Louisville’s Problems Won’t Go Away – The Interior Journal



kentucky today

It looks like the problems at the University of Louisville stemming from its athletics department just aren’t going to go away.

Amy Shoemaker

Since hiring Kenny Payne as the new Cardinals men’s basketball coach, UofL has been riding a wave of renewed enthusiasm, favorable media coverage and thoughts of future success.

Amy Shoemaker has filed a whistleblower lawsuit against the University of Louisville.

But now comes an unexpected development that promises to bring the Chris Mack-Dino Gaudio outburst back to the forefront, cause more national embarrassment and potentially who knows what other revelations.

In a lawsuit filed Friday in Jefferson Circuit Court, former UofL assistant general counsel and associate athletic director Amy Shoemaker claims she was demoted and kicked out in 2021 by the UofL president from then-Neeli Bendapudi after informing police of an extortion attempt on Mack by Gaudio, then an assistant basketball coach, on March 17, 2021.

Shoemaker left college earlier this year and is now general counsel at the University of Miami in Ohio.

In her lawsuit, Shoemaker alleges that Bendapudi and the school retaliated against her when she alerted campus police to what she believed to be illegal actions by Guadio, who later pleaded guilty to a federal charge of attempted extortion and was sentenced to one year probation and $10,000. well last August.

Shoemaker claims Bendepudi’s anger led to her being “frozen”, relieved of some of her responsibilities and subject to a pay cut. Shoemaker was hired at the UofL in 2006 as Deputy General Counsel and was promoted to Deputy General Counsel and Associate AD in 2018.

Shoemaker’s complaint says she was reprimanded by Bendapudi for reporting the extortion attempt to law enforcement and quotes the former president telling her, “Amy! You can’t trust the FBI! while describing the agency as “cunning”. Shoemaker said Bendapudi “expressed frustration and anger” that police had been contacted and expressed concern about the negative publicity.

Shoemaker said Wade Smith, Bendapudi’s chief of staff, told him she had exceeded his authority and that decisions on reportable crimes were the responsibility of the president.

Bendapudi, now president of Penn State University, released a statement through the school, but she did not directly address the specific allegations in the lawsuit.

“My commitment to ethical conduct and treating people the right way has been unwavering throughout my career,” Bendapudi said. “The teams I have built in several institutions reflect these core values. I have and will continue to lead with integrity and have complete confidence in Dr. Michael Wade Smith, who also emulates these directors.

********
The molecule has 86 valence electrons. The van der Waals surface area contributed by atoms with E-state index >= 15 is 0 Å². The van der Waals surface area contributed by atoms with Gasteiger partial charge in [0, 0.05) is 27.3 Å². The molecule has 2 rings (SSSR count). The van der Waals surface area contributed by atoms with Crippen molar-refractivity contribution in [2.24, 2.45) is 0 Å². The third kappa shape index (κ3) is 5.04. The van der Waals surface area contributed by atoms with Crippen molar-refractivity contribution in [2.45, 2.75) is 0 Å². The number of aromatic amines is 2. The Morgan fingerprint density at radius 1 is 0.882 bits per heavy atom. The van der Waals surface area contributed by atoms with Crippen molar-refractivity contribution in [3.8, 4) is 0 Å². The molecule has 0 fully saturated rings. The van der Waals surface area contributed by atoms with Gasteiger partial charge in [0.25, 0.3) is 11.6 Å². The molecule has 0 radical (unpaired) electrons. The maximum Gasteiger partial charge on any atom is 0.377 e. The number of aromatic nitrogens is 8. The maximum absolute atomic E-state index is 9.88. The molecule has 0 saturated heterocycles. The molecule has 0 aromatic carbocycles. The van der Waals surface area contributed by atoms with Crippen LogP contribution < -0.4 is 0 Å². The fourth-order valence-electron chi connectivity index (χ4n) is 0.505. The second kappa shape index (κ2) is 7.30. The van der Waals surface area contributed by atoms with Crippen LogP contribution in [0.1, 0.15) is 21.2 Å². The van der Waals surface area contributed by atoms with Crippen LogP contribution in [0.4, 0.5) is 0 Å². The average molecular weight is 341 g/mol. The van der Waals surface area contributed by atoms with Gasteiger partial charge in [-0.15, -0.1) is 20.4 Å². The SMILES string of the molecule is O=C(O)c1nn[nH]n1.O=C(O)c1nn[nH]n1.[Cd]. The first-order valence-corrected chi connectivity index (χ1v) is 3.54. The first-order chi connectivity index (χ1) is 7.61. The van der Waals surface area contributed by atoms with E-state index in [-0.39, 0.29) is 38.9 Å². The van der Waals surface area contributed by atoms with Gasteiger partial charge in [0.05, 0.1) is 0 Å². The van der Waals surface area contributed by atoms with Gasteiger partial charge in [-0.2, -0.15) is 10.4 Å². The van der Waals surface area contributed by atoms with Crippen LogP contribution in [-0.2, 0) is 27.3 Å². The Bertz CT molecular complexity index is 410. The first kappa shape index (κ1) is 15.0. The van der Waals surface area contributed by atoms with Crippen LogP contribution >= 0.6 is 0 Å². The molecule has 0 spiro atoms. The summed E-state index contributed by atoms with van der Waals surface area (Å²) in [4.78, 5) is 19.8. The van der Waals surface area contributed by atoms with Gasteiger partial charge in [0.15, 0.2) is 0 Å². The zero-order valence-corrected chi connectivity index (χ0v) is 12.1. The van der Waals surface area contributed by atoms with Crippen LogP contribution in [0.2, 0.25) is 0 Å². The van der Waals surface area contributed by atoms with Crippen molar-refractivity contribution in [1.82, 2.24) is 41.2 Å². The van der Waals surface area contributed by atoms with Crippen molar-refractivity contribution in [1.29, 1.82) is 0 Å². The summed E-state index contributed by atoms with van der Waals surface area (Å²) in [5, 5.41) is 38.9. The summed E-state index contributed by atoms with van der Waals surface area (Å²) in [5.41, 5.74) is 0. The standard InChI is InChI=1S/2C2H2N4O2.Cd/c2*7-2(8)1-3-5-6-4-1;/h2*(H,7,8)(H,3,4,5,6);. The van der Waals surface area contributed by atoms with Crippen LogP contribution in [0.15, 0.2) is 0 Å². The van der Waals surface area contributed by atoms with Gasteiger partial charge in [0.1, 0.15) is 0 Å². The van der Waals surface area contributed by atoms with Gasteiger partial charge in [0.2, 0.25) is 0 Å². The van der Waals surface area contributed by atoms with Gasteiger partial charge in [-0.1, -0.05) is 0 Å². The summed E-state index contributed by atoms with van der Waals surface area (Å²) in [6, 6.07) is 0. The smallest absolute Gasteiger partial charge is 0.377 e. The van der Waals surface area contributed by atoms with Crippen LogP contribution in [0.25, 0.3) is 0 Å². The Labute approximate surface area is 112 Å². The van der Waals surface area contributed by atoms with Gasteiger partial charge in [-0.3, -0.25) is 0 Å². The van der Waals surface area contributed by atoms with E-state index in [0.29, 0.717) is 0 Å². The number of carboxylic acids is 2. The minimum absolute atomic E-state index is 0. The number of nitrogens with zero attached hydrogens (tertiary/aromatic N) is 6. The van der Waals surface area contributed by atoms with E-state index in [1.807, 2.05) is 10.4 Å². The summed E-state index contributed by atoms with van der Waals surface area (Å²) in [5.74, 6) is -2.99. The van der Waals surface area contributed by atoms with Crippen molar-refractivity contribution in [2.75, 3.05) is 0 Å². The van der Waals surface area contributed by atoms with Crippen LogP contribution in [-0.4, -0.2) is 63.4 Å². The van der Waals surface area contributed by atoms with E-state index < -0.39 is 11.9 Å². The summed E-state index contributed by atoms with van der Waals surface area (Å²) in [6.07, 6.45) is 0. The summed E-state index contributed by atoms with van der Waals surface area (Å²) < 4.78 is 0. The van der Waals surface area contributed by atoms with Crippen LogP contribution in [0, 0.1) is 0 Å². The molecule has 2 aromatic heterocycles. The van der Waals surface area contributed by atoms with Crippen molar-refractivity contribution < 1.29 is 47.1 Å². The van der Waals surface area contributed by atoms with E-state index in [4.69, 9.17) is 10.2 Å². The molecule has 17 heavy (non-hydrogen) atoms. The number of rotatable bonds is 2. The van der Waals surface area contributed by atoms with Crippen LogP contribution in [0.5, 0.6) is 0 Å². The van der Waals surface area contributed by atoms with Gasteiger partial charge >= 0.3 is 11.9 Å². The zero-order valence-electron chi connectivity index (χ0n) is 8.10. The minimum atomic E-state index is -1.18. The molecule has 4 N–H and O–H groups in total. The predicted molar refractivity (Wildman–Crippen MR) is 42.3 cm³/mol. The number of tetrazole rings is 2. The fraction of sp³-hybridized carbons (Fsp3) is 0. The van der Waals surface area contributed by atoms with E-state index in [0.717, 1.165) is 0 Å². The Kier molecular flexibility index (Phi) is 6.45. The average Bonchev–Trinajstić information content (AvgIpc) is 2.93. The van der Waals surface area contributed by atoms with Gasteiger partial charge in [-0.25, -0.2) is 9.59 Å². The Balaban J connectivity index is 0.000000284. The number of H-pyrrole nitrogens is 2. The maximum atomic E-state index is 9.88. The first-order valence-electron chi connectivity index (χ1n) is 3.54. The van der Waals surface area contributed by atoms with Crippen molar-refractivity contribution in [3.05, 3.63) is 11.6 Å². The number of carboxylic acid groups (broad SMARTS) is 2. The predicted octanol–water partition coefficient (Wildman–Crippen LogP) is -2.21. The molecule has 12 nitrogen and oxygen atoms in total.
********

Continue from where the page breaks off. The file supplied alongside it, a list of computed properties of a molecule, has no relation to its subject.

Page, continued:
According to Shoemaker’s complaint, Mack informed Josh Heird, who was then an AD partner but has since been named to the top spot permanently, of his intention not to renew either Gaudio’s or Luke Murray’s contract. Heird went to Shoemaker for advice on this process, being told that Mack needed to have another UofL employee present for the conversation.

Instead, Mack held the meeting with Gaudio alone. He became combative, and Gaudio threatened to blow up alleged NCAA violations within the program if he was not paid the equivalent of 18 months’ salary. Mack secretly recorded the conversation and a subsequent voicemail from Gaudio saying he would be back the next day to put the deal in writing.

Mack then reported what had happened to Heird and Shoemaker, who later that day met Vince Tyra, then Chief Compliance Officer, and John Carns, and all listened to the recording. According to the lawsuit, Shoemaker felt it was her duty to report Gaudio’s threats to campus police, to whom she provided copies of Mack’s tapes.

“Amy Shoemaker knew immediately when Chris Mack came to her with the tape that what Dino Gaudio had done was illegal, that she had to report it,” Shoemaker’s attorney Hal Poppe said. Poppe added that his decision to sue UofL was difficult, but they had tried unsuccessfully to resolve the case without litigation.

“They weren’t willing to do anything that would amount to an appreciation of the significance of what happened here,” Poppe said. “We contacted the university and they continued to want further information and we provided them with what they wanted. They came back with what can only be described as a nominal response which was insulting to say the least. was so small it was laughable.

But it’s obviously no laughing matter and now the UofL could face another round of what Bendapudi accurately described as ‘negative publicity’.


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